A John Deere parts distribution center in DeWitt is closing, ending the jobs of 25 employees and the equipment manufacturer’s century-old link to the Syracuse area.
The parts depot is scheduled to officially close March 31. But it is already closed to business, according to an employee who answered the phone at the company, but would not identify himself. “All the parts are gone out of here already,” the employee said.
John Deere is transferring the Syracuse depot’s workload to a regional distribution center in Grimsby, Ontario, company spokesman Ken Golden wrote in an e-mail. Golden said Deere has consolidated distribution depots in recent years, with facilities like Syracuse’s being absorbed into larger operations “that are more capable of providing rapid service to dealers and customers.”
Golden said the closure was meant to improve the efficiency of John Deere’s distribution process, and was “not directly tied to a tough economy.”
Employees declined to comment. Employees were told in October that the business would be shut down, according to Sue Damanski, 55, who retired from the distribution center five years ago after working there for 30 years.
For almost a century, John Deere’s warehouse in Syracuse shipped replacement parts to farms and stores throughout the Northeast, Damanski said.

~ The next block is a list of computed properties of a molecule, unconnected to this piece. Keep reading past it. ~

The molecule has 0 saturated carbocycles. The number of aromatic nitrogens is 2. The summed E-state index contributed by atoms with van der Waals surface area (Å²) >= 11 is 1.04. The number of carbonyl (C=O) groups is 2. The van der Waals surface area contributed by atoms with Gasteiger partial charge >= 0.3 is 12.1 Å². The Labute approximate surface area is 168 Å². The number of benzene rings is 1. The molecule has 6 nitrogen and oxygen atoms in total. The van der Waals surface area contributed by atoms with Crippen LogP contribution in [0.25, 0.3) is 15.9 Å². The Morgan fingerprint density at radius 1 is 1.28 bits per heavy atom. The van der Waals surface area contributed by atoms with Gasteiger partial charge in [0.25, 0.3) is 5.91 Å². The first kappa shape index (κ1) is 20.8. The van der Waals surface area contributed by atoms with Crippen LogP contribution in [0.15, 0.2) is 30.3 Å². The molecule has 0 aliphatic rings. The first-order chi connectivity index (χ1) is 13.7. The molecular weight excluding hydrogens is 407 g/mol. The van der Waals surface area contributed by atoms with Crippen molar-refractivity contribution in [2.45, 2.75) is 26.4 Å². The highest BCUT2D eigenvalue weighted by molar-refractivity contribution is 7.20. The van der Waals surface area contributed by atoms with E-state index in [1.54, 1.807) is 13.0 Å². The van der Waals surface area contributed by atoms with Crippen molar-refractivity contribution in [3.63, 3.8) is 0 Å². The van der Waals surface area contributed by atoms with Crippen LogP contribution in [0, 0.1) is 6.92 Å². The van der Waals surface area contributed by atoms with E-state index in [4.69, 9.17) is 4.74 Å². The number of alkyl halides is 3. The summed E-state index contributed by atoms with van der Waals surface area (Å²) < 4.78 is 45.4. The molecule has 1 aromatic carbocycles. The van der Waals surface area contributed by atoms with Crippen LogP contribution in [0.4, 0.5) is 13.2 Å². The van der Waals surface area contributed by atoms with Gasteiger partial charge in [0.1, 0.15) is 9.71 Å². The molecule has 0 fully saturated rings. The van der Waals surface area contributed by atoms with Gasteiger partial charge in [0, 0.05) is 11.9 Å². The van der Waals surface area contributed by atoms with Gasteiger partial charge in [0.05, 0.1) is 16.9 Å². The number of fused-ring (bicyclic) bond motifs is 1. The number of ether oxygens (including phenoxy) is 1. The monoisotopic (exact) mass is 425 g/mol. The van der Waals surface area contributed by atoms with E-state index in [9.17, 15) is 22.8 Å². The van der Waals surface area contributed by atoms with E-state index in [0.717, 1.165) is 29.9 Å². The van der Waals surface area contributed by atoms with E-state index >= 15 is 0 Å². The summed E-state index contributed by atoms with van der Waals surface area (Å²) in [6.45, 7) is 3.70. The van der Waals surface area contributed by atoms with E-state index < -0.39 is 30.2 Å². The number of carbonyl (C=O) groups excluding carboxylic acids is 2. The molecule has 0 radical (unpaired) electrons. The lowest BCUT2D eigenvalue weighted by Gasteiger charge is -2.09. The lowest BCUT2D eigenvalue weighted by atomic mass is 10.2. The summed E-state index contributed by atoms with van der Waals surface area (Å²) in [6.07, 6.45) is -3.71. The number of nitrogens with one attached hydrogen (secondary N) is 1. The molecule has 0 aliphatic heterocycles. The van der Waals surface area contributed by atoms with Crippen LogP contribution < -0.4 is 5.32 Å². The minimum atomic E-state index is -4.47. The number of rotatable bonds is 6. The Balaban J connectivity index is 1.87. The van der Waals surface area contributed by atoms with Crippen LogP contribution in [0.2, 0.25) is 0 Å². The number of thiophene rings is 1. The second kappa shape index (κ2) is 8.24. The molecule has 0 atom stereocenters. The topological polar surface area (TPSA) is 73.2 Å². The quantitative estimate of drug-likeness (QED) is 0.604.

The John Deere company first arrived in the city in 1912, when it opened a distribution center in a warehouse on Wyoming and Marcellus streets. John Deere moved to its current building on Deere Road in 1955.
Damanski, a Chittenango resident, started working at John Deere in 1975. Her mother, who worked in the business offices at the depot until the offices closed in 1987, got her the job. Damanski met her future husband there and organized the company’s Christmas party for 20 years.
She said that while she was with John Deere, there were always concerns that the Syracuse depot might close, especially after the company cut around 100 office jobs from the depot and moved them to Ohio. “It always hung over our heads that it could close,” Damanski said.
When Damanski left the company five years ago, there were around 70 employees, many of them college students, she said.
Damanski, who keeps in touch with friends at the distribution center, said that of the 25 Syracuse employees, two have made plans to transfer to a facility in Atlanta, Ga., some are planning to retire, and others are looking for jobs.
“I just think it’s sad that another medium-sized company that’s been around for decades in the Syracuse area, that’s had a big mark on Syracuse as far as the economy, is now leaving for good,” Damanski said